READ: 2 Corinthians 7:8-13
The kind of sorrow God wants us to experience leads us away from sin and results in salvation (2 Corinthians 7:10).
When I was younger, shame or guilt would often overwhelm me. The trigger could be an obvious area where I had failed, and I simply could not shake the gloom as I desperately sought forgiveness. Other times, I endured a suffocating fear that something was wrong or that I needed to confess something. I assumed this weighty guilt was the Spirit’s conviction as I sank deeper into despair.
I wish I’d encountered the message of 2 Corinthians much sooner, where Paul clearly distinguishes between two very different kinds of sorrow: godly sorrow and worldly sorrow (or, in modern terms, guilt and shame [or regret]). The “kind of sorrow God wants us to experience,” Paul writes, “leads us away from sin and results in salvation” (7:10). Whenever God pierces our heart, the heaviness we feel points out places of danger and leads us towards health and goodness. Then after we’ve heeded this wisdom, we’re free and relieved. “There’s no regret for that kind of sorrow,” Paul assures us (v.10).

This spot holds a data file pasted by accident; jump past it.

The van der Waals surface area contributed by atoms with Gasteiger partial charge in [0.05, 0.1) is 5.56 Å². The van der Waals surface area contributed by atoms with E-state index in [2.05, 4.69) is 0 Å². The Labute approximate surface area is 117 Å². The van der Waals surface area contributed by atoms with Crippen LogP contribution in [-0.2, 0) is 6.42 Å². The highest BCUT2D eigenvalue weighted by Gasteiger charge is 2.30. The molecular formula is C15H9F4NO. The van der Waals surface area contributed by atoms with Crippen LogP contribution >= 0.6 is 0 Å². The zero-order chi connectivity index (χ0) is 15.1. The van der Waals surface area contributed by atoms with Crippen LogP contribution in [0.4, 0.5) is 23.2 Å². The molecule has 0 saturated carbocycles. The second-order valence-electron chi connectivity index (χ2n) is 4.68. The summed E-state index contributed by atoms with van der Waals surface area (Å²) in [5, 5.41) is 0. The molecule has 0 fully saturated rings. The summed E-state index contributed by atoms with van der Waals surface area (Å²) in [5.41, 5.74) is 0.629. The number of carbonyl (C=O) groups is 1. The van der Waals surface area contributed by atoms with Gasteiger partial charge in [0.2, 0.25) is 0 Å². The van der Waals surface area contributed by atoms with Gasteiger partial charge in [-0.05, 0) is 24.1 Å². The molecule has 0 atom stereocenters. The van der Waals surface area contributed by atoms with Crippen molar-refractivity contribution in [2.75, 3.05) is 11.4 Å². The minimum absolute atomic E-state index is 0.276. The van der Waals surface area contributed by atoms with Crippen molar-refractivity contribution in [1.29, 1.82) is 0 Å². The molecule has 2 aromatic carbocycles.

In contrast, “worldly sorrow” has no intention to help us or transform us but only crushes our spirit and “results in . . . death” (v.10). Unlike worldly sorrow, the sadness God’s Spirit may bring exerts only so much force as necessary to clear out whatever threatens to harm us (v.11). False clouds of sorrow, however, devour our energy, our hope and our joy. Things like shame and oppressive guilt do not come from God and never yield life; they bury us.
The Spirit will certainly correct us, but this correction is kind and gentle—and leads to life. If what we feel is a sorrow that constricts and destroys, we can rest assured that what we’re experiencing doesn’t come from our good Father.
By Winn Collier